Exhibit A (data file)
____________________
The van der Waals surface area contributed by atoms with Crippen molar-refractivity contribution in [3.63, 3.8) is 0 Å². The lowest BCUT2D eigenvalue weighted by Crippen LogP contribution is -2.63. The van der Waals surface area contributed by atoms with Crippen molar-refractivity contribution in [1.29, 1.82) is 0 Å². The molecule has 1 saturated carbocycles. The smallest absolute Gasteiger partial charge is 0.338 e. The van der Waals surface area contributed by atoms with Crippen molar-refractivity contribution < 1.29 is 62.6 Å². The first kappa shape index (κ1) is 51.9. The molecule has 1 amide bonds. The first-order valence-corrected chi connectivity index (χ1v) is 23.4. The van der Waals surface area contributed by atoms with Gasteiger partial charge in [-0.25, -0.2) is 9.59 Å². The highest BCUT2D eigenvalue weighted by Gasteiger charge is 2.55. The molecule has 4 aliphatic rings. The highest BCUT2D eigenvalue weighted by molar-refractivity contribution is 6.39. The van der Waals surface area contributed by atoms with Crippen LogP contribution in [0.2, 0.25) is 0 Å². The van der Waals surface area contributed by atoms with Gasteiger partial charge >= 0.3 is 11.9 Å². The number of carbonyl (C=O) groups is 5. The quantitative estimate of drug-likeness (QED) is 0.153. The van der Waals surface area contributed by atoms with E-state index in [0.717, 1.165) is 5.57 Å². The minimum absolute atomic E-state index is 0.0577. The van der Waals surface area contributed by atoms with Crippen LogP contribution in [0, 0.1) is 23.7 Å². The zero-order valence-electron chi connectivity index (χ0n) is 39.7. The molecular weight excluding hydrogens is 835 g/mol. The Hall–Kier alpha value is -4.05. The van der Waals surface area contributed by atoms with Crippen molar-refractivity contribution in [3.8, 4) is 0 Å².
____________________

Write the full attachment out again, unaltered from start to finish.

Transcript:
The van der Waals surface area contributed by atoms with Crippen molar-refractivity contribution in [3.63, 3.8) is 0 Å². The lowest BCUT2D eigenvalue weighted by Crippen LogP contribution is -2.63. The van der Waals surface area contributed by atoms with Crippen molar-refractivity contribution in [1.29, 1.82) is 0 Å². The molecule has 1 saturated carbocycles. The smallest absolute Gasteiger partial charge is 0.338 e. The van der Waals surface area contributed by atoms with Crippen molar-refractivity contribution < 1.29 is 62.6 Å². The first kappa shape index (κ1) is 51.9. The molecule has 1 amide bonds. The first-order valence-corrected chi connectivity index (χ1v) is 23.4. The van der Waals surface area contributed by atoms with Gasteiger partial charge in [-0.25, -0.2) is 9.59 Å². The highest BCUT2D eigenvalue weighted by Gasteiger charge is 2.55. The molecule has 4 aliphatic rings. The highest BCUT2D eigenvalue weighted by molar-refractivity contribution is 6.39. The van der Waals surface area contributed by atoms with Crippen LogP contribution in [0.2, 0.25) is 0 Å². The van der Waals surface area contributed by atoms with Gasteiger partial charge >= 0.3 is 11.9 Å². The number of carbonyl (C=O) groups is 5. The quantitative estimate of drug-likeness (QED) is 0.153. The van der Waals surface area contributed by atoms with E-state index in [0.717, 1.165) is 5.57 Å². The minimum absolute atomic E-state index is 0.0577. The van der Waals surface area contributed by atoms with Crippen LogP contribution in [0, 0.1) is 23.7 Å². The zero-order valence-electron chi connectivity index (χ0n) is 39.7. The molecular weight excluding hydrogens is 835 g/mol. The Hall–Kier alpha value is -4.05. The van der Waals surface area contributed by atoms with Crippen molar-refractivity contribution in [3.8, 4) is 0 Å².